Case 10: Diamond v. Diehr (1981)
Diamond and his crew filed a petition for a patent which would mold raw rubber into precise shapes. This process had been difficult in the past because of the uncertainty surrounding the proper curing time. This uncertainty stemmed from the fact that determining the temperature inside the molding press was problematic. The cure time is related to the temperature by a known mathematical formula; the respondents developed a system by which the temperature inside the press was continuously fed into a computer program that would automatically open the press at the right time. They were at first denied a patent, but the court later held that they were in fact entitled to a patent.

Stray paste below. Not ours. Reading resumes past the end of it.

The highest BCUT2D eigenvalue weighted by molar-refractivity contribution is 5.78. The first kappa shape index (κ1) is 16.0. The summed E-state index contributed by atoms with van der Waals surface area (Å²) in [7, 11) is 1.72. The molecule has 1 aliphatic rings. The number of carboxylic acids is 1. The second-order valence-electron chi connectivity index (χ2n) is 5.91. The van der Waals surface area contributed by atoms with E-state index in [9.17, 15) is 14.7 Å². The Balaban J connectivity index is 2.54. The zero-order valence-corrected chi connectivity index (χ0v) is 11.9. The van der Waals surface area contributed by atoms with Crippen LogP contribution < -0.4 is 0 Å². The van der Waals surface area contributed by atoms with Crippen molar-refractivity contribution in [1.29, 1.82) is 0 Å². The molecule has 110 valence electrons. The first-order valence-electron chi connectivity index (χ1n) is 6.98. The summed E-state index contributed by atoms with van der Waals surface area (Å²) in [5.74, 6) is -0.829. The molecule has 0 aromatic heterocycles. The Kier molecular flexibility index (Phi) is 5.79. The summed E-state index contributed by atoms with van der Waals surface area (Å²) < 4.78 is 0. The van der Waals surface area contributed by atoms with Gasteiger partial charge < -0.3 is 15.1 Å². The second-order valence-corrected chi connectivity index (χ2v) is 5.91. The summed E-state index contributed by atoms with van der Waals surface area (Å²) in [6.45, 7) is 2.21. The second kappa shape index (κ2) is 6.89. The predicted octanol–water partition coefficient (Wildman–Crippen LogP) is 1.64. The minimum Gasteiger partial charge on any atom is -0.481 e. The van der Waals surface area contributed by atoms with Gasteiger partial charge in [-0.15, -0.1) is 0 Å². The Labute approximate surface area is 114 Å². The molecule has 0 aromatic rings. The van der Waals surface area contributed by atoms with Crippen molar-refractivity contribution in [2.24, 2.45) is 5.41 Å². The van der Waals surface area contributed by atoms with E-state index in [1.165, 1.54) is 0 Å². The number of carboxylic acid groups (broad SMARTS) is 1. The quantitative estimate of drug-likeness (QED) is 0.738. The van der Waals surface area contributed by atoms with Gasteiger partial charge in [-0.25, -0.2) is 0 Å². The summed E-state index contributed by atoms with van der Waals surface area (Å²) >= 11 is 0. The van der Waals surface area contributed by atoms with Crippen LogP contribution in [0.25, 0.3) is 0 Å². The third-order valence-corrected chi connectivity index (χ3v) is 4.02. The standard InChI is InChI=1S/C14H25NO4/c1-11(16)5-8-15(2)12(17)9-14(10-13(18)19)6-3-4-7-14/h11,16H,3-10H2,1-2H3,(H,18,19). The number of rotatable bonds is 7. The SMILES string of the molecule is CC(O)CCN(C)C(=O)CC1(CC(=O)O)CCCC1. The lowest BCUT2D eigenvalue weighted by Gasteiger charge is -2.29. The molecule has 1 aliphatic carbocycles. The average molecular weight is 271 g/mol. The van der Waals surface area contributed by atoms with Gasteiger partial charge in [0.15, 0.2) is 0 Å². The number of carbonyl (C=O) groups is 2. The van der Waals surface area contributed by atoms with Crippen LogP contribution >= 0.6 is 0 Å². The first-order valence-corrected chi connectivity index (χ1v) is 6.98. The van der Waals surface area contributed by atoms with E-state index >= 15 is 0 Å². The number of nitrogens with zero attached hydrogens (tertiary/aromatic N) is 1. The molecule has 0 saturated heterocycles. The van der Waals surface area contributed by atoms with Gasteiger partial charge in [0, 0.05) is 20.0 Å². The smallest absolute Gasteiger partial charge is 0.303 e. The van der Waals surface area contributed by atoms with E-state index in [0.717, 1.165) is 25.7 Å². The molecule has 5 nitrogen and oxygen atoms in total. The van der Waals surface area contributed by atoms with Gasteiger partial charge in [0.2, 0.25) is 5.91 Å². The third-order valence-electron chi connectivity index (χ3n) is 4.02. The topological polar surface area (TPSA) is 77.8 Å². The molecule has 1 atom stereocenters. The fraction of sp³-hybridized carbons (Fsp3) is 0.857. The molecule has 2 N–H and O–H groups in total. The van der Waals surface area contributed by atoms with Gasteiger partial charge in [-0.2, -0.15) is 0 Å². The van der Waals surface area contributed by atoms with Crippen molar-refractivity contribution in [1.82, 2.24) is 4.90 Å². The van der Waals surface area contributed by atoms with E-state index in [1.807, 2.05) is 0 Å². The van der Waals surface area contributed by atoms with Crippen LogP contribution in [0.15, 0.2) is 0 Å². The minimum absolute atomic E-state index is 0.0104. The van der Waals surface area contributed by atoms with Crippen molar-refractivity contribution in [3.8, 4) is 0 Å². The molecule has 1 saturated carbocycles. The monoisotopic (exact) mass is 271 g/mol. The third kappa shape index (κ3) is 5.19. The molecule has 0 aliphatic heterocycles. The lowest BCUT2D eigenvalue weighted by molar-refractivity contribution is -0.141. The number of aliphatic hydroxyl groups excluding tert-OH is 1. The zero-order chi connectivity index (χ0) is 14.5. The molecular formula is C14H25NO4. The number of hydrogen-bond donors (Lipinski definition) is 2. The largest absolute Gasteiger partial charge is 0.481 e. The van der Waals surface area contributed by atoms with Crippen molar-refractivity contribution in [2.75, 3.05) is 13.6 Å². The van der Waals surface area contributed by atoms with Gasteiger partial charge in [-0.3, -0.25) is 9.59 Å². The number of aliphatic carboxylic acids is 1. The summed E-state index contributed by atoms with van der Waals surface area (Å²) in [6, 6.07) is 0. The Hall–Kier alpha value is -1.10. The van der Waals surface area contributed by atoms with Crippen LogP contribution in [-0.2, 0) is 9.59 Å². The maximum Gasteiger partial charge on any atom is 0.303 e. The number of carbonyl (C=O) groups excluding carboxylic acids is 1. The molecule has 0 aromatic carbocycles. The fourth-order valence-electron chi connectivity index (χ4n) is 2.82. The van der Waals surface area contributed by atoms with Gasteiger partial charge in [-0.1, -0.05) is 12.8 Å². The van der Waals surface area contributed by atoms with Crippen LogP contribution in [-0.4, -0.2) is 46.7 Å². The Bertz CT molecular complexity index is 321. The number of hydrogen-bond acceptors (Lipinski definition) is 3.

This case cited the Cochrane case, which defined a process as "an act, or a series of acts, performed upon the subject-matter to be transformed and reduced to a different state or thing. If new and useful, it is just as patentable as is a piece of machinery .... The machinery pointed out as suitable to perform the process may or may not be new or patentable."